These things most fans of small-time college basketball know. But when you're there wearing your t-shirt, texting your buddies you went to games with in college, and doing your best not to be that fan, the realization of just how different we are truly sets in. It's disheartening, the feeling that no matter what your team does against the big boys, there's little room for respect. Yet despite that feeling, I'm glad to be on this side. We take little for granted over here.


  1. Great post, it made me feel like I was experiencing the atmosphere in Mackey Arena. It is a shame that little schools, such as Oakland buried in the Summit, get no respect even when respect is due. Matt Painter gave some respect and so did Moore in the post-game conference, but not enough.

  2. Excellent thought piece. The massive funding and infrastructure advantages of Big Ten schools are tough to understand fully until you see things up close, and your post does a great job of painting the picture.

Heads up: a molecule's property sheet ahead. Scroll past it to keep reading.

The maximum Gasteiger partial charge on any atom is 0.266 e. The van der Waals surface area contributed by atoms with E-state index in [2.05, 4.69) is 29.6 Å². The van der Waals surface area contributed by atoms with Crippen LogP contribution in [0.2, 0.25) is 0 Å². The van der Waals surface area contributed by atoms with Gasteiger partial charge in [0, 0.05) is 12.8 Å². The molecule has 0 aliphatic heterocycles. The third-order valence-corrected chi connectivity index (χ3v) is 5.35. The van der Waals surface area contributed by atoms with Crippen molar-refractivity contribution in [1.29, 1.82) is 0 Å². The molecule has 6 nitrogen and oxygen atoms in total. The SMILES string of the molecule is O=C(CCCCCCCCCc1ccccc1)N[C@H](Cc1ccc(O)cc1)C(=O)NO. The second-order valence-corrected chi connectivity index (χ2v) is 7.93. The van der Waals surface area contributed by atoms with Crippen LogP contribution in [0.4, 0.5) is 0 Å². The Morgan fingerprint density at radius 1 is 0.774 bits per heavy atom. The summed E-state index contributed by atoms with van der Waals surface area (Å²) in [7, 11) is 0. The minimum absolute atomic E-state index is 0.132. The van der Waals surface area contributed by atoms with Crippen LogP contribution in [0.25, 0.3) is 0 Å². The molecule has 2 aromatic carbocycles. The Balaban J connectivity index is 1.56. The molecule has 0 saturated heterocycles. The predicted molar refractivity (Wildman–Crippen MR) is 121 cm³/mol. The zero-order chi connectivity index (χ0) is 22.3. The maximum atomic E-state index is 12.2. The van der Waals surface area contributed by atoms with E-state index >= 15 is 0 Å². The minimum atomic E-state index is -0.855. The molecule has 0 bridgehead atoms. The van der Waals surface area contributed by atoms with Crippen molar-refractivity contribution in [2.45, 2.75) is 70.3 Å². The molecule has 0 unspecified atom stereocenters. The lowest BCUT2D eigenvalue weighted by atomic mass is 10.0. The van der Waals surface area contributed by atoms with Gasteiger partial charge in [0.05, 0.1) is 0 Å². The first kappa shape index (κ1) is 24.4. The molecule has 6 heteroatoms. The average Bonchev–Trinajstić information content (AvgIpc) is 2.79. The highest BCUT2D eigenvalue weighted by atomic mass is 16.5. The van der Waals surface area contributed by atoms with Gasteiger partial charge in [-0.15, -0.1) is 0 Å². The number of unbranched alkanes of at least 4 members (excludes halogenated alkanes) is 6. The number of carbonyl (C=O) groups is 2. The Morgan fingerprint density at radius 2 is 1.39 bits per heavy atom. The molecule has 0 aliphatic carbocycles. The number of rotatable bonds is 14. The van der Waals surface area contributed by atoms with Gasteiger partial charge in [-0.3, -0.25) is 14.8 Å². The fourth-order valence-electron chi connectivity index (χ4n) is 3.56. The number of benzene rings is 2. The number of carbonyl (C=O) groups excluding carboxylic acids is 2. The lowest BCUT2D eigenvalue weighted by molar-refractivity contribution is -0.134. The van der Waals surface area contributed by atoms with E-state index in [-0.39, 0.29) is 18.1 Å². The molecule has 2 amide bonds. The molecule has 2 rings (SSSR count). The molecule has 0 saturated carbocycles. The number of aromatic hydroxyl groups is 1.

The attitude of many high major fans is obviously irritating (unreflective arrogance, sense of entitlement, etc), but it just makes me appreciate mid-major fandom that much more.

  3. Thanks for the comments, guys. Appreciate the encouragement. Definitely agree about Painter and the players - that's standard procedure. It's really hard to draw a line between the basketball product/personalities and the overarching mindsets/fan attitude/etc. I love watching high major basketball, appreciate the storylines and the way they play basketball. But as my friend puts it best, it's so easy to be a fan of those schools. There's more to it "down here" I guess.

    You are definitely on with that point, Germane. It's hard talking about that too because my point is not to make out Purdue fans as terribly entitled, but I just used them to make a larger point, and 'they' probably wouldn't understand where we're coming from here.

  4. Great stuff, Whelliston-esque to be sure. Very true and thought provoking.

    Pieces like this always make me irritated with high major fans, but make me proud to be on this side of the line.